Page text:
#9 Japan - Serious debt restructuring needed if it is to avoid the "fear equilibrium."
Outlook: Japan needs the largest restructuring of its public debt to get to a stable fiscal path, according to the IMF. It continues to borrow at very low rates, nevertheless. There is the threat of a yield spike looming.
Details: Japan's low growth outlook and ove-reliance on its domestic market for debt purchases threatens its debt situation. Without a serious move to handle its fiscal balance, Japan could be hit with what Citi call a "fear equilibrium," in which investors begin to believe the possibility of default exists, yields spike, and so default becomes more likely.
#10 United States - Maybe the worst of all, but the world still trusts in U.S. debt.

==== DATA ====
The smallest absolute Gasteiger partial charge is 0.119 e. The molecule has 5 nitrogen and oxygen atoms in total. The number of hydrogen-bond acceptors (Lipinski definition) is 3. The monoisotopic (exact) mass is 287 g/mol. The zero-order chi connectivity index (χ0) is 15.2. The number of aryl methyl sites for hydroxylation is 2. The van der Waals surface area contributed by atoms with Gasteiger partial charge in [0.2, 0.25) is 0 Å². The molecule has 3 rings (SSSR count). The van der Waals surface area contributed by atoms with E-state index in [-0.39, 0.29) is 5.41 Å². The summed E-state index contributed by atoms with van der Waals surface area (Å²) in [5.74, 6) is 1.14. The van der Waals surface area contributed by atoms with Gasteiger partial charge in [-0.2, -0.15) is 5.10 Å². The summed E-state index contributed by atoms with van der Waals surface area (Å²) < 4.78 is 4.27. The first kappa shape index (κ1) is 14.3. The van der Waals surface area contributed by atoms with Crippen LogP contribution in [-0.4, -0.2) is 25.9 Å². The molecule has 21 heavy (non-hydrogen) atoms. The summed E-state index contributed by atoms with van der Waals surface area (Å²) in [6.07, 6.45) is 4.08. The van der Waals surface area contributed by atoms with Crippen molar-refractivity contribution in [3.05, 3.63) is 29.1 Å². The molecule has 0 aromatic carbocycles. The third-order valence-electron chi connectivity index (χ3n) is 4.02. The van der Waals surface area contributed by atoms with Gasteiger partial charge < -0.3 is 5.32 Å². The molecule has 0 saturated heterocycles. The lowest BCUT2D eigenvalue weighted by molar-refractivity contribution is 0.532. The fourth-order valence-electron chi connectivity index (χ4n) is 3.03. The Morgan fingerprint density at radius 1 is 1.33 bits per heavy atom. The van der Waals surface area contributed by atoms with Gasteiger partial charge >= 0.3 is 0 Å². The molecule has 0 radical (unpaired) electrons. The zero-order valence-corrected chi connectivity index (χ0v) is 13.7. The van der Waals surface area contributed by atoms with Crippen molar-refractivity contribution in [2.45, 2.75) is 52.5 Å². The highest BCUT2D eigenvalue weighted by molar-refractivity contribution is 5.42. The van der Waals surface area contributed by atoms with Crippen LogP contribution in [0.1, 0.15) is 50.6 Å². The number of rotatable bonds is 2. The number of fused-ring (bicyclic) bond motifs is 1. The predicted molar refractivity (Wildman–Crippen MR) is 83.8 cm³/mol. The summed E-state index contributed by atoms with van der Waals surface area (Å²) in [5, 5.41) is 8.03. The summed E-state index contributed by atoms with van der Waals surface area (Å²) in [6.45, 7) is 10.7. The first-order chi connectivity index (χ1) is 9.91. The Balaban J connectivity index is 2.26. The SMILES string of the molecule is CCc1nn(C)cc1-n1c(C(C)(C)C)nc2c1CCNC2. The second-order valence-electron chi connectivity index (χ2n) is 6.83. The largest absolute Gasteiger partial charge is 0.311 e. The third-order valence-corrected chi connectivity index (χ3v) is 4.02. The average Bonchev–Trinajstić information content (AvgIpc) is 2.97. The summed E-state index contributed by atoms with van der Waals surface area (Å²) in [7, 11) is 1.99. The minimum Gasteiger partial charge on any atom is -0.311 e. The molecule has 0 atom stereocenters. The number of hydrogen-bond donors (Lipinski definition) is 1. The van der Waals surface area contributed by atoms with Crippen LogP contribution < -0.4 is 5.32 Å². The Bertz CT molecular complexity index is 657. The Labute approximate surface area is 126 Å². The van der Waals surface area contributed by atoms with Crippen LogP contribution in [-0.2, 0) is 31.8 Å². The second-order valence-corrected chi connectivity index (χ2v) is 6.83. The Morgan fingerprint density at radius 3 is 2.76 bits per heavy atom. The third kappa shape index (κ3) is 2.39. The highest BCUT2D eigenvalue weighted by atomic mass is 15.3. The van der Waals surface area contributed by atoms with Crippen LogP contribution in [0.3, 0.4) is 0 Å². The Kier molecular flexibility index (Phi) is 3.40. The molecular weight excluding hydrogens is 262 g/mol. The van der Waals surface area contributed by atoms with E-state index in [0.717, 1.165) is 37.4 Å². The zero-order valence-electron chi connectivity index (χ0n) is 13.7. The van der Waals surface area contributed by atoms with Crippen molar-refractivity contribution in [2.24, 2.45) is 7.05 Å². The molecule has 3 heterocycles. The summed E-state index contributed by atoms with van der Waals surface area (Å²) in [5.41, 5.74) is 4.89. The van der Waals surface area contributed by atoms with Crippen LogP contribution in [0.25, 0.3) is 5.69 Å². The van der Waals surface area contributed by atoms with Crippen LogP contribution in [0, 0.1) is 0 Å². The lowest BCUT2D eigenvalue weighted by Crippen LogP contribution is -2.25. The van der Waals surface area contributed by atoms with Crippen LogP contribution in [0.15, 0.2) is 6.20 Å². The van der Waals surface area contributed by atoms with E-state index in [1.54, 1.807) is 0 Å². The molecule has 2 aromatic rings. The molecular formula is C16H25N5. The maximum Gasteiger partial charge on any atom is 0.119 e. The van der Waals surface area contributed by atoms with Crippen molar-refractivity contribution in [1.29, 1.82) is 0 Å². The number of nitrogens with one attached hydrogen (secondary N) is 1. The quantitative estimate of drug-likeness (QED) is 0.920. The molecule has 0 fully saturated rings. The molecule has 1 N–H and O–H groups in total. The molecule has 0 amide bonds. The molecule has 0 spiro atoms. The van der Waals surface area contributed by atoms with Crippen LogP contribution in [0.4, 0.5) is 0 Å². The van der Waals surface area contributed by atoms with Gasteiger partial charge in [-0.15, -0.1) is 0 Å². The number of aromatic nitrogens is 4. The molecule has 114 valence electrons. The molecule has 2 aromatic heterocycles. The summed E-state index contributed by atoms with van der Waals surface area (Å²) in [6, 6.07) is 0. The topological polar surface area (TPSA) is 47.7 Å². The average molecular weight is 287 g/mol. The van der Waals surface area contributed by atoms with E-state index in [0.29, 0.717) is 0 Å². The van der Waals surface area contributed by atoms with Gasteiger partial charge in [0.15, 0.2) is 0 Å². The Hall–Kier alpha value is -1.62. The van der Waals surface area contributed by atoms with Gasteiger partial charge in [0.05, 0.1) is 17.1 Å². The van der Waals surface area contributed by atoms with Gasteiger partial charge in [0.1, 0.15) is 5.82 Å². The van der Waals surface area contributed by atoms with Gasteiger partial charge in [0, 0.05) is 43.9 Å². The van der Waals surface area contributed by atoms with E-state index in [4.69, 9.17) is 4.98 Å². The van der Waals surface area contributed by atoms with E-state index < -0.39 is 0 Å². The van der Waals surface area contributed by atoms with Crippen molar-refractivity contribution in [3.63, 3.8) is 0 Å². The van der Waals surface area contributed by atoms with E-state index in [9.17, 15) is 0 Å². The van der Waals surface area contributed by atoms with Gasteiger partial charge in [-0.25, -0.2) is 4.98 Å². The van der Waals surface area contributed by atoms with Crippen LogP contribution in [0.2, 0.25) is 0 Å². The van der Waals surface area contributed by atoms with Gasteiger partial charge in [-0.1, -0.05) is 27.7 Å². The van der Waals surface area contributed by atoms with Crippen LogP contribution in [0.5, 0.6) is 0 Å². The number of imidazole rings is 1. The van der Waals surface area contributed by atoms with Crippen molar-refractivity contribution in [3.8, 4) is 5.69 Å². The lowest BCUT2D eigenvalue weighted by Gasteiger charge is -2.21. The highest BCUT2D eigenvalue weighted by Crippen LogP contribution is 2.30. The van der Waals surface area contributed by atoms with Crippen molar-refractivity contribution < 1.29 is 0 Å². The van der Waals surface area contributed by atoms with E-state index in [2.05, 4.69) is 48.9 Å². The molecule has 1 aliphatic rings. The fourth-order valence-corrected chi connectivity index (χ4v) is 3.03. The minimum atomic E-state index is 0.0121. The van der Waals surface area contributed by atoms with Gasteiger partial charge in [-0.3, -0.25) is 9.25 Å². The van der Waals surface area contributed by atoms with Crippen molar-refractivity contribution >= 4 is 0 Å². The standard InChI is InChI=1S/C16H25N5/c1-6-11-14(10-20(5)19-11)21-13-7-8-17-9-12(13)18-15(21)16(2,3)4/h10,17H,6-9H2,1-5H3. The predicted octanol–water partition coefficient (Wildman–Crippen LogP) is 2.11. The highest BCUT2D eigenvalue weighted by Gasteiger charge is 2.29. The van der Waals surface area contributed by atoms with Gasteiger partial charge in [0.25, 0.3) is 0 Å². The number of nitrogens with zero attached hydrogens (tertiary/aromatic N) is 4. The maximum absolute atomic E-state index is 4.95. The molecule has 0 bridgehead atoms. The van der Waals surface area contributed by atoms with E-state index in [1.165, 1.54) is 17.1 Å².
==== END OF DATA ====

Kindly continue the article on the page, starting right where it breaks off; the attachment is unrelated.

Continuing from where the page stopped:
Outlook: The U.S. may have the biggest debt problem overall, but it is supported by better growth potential than most of the eurozone or Japan. Markets continued to view the U.S. as risk-free in terms of both inflation and default, however, and that's keeping yields low.
Details: The U.S. situation looks even worse when including Fannie, Freddie, or unfunded liabilities. But markets risk free view of the U.S. is allowing continued use of fiscal stimulus (tax cuts) to drive growth.
It may take a major fiscal crisis for Democrats (no cuts to entitlement programs) and Republicans (no tax increases) to come to the table and sort out a fiscal package.
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